As producer Duane Capizzi explained to The World's Finest, the show needed to do something to stand out from "Batman: The Animated Series" in an interesting way. "From a storytelling standpoint, we wanted to tell the stories less from the villains' point of view and more from Bruce Wayne's," he said. "Because we wanted our sympathies to be with Bruce, to experience his various dilemmas as he grows to become a better Batman, we made the decision to avoid pathos with the bad guys." Capizzi added that there were "notable exceptions" to the rule, but the plan was always to focus more on Bruce than the villains.

Why Batman eats nachos

While "The Batman" reimagined old pointy ears for a new generation, it also introduced some new tidbits that we'd never considered — such as one of Bruce Wayne's favorite foods. Though this revelation left more than a few fans puzzled as the answer wasn't lobster or oysters off the coast of the Bahamas. Instead, it was the cheesy, delicious delight known as nachos.

Discussing the decisions made for the show to The World's Finest, Duane Capizzi made the following point: "It just seemed natural that if Alfred is going to serve Bruce a snack in the [Batcave], it's going to be nachos or peanut butter sandwiches or the like — not foie gras!" Additionally, Capizzi brought up how the bachelor personality is all but an act for the outside world, so while Bruce might eat something expensive in public, he's probably much more simple behind closed doors. Think about it for a second: It's easier to take a sandwich or plate of nachos on the go in between sessions of beating up Gotham City's most dangerous criminals.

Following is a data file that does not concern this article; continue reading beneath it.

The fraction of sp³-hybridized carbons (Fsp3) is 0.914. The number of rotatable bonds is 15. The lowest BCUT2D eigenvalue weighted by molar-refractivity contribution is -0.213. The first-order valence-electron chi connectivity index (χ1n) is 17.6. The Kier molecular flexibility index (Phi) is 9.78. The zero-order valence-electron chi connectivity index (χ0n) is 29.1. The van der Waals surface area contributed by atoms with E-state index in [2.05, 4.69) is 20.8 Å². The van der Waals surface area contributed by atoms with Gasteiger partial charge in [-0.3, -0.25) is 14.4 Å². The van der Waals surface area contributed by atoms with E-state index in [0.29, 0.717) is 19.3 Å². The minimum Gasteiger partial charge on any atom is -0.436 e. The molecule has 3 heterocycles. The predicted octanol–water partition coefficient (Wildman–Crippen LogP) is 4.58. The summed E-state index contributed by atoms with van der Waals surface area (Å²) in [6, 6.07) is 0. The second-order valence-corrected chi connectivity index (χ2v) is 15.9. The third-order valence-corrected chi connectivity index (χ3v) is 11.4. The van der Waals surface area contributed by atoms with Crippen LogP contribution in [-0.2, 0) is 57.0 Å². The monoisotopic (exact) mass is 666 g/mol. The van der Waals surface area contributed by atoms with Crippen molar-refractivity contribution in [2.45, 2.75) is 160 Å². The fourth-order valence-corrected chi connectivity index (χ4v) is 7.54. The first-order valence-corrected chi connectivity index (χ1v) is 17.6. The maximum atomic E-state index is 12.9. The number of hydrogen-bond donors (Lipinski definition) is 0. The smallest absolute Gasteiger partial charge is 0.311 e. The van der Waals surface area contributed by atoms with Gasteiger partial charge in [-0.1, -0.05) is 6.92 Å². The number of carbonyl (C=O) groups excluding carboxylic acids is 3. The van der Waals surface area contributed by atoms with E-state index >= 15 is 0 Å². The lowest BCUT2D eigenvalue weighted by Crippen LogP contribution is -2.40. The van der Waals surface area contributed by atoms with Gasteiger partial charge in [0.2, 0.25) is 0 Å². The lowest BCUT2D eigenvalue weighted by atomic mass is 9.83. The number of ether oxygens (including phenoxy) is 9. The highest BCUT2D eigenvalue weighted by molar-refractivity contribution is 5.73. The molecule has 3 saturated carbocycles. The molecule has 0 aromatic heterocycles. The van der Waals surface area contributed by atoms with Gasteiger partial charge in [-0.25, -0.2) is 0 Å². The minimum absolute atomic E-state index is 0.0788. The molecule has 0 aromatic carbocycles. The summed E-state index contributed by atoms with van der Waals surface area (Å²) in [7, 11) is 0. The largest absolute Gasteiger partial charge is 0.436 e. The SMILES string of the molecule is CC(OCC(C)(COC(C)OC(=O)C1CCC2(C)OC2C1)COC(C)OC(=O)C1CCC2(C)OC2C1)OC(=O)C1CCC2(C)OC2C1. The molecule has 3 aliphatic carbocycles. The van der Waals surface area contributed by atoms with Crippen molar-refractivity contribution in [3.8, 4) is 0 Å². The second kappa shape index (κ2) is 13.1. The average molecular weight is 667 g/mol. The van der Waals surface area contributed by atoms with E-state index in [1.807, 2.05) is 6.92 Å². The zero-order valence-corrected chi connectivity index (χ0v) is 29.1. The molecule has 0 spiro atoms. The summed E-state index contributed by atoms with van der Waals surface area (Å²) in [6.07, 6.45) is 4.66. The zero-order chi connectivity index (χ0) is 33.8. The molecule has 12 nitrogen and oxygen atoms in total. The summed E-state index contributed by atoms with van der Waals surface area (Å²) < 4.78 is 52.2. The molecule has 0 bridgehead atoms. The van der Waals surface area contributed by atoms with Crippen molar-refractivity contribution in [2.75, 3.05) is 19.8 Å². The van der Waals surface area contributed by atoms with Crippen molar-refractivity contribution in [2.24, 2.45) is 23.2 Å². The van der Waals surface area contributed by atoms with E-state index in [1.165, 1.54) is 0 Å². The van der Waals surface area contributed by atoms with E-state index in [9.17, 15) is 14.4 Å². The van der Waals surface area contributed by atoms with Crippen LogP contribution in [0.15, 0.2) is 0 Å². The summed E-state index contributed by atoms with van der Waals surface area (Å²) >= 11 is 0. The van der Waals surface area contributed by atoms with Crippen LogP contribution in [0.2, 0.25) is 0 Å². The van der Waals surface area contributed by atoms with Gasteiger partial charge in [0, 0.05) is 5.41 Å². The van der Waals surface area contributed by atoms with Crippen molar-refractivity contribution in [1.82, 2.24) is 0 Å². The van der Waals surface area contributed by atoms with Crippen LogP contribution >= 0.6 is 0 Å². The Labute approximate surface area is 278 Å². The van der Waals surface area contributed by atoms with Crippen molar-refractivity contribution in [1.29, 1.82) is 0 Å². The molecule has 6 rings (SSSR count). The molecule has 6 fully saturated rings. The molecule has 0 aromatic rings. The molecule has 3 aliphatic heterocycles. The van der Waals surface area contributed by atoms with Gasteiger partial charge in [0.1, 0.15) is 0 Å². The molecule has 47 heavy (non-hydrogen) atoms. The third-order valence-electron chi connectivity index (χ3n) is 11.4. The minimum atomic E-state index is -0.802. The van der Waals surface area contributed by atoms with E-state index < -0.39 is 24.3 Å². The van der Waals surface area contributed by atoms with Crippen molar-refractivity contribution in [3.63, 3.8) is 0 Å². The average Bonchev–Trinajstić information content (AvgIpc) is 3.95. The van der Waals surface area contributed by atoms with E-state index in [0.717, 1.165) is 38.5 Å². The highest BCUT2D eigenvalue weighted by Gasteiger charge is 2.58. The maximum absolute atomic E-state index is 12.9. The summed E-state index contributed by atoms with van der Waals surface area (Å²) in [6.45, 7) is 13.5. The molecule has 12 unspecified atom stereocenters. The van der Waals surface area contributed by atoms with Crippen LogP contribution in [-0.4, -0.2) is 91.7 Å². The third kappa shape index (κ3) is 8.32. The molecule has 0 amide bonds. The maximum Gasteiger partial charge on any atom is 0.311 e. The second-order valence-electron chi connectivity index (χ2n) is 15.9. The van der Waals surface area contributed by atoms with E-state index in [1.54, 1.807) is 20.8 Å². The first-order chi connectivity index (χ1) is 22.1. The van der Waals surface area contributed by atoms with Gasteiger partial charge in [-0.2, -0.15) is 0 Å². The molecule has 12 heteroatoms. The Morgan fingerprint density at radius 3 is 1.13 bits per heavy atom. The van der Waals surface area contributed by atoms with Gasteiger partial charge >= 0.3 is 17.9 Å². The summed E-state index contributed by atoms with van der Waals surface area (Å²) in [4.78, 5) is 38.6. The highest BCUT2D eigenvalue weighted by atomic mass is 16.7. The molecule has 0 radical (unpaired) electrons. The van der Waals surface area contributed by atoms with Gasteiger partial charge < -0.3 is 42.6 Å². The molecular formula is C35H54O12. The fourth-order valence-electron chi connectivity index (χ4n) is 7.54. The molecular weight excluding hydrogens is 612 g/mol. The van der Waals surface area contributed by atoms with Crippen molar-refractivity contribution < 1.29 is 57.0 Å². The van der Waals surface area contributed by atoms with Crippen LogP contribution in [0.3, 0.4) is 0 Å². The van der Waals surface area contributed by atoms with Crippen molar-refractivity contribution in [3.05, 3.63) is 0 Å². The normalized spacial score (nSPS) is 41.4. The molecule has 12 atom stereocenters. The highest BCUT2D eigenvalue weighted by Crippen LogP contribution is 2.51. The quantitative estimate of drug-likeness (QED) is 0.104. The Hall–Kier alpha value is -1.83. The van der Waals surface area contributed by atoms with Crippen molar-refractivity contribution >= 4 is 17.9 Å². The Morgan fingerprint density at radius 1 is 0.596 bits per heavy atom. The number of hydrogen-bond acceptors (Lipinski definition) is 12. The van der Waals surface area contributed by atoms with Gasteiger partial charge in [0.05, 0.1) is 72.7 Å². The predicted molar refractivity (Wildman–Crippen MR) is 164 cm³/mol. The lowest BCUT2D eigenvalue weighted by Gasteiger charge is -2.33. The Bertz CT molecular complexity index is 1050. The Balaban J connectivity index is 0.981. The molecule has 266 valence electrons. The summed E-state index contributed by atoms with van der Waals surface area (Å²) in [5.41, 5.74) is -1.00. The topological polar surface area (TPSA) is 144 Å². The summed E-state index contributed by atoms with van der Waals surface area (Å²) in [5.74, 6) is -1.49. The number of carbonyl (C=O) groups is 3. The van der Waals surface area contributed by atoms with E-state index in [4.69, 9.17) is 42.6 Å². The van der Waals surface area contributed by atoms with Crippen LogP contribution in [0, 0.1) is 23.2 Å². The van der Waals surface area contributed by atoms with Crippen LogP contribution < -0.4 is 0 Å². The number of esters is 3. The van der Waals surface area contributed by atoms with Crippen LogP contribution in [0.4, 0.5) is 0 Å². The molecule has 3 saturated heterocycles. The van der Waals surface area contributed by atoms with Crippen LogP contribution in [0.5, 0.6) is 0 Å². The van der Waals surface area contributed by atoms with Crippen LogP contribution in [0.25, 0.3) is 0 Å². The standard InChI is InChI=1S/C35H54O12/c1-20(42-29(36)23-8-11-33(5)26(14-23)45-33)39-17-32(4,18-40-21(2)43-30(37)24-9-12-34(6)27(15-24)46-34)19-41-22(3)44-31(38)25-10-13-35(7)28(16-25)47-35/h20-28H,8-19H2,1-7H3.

Robin's initial unavailability

When "The Batman" Season 3 aired, many fans were surprised to see that Barbara Gordon's Batgirl was introduced as the Caped Crusader's first partner. After all, in the comics, films, and other TV shows, Dick Grayson's Robin was always the chosen one, but he only showed up in Season 4. So, why was this changed all of a sudden?

"Maybe people were expecting Robin to be introduced first," executive producer Alan Burnett told The World's Finest in the lead-up to Season 4, "but Robin wasn't available to us until this season." The reason for Robin's unavailability was simply because of the "Teen Titans" show that was immensely popular at the time, and the network didn't want to have two versions of the character jumping off rooftops. Once the series concluded in 2006, Robin was free to enter "The Batman." With the multiverse in full effect nowadays, it appears that such problems are things of the past.

The challenge for the comic book series

As with most superhero animated shows of the time, there was a tie-in comic book titled "The Batman Strikes." The book ran for 50 issues and served as a spinoff to the adventures from the animated series. But it wasn't an easy task for the creative team working on the title, especially in the beginning stages.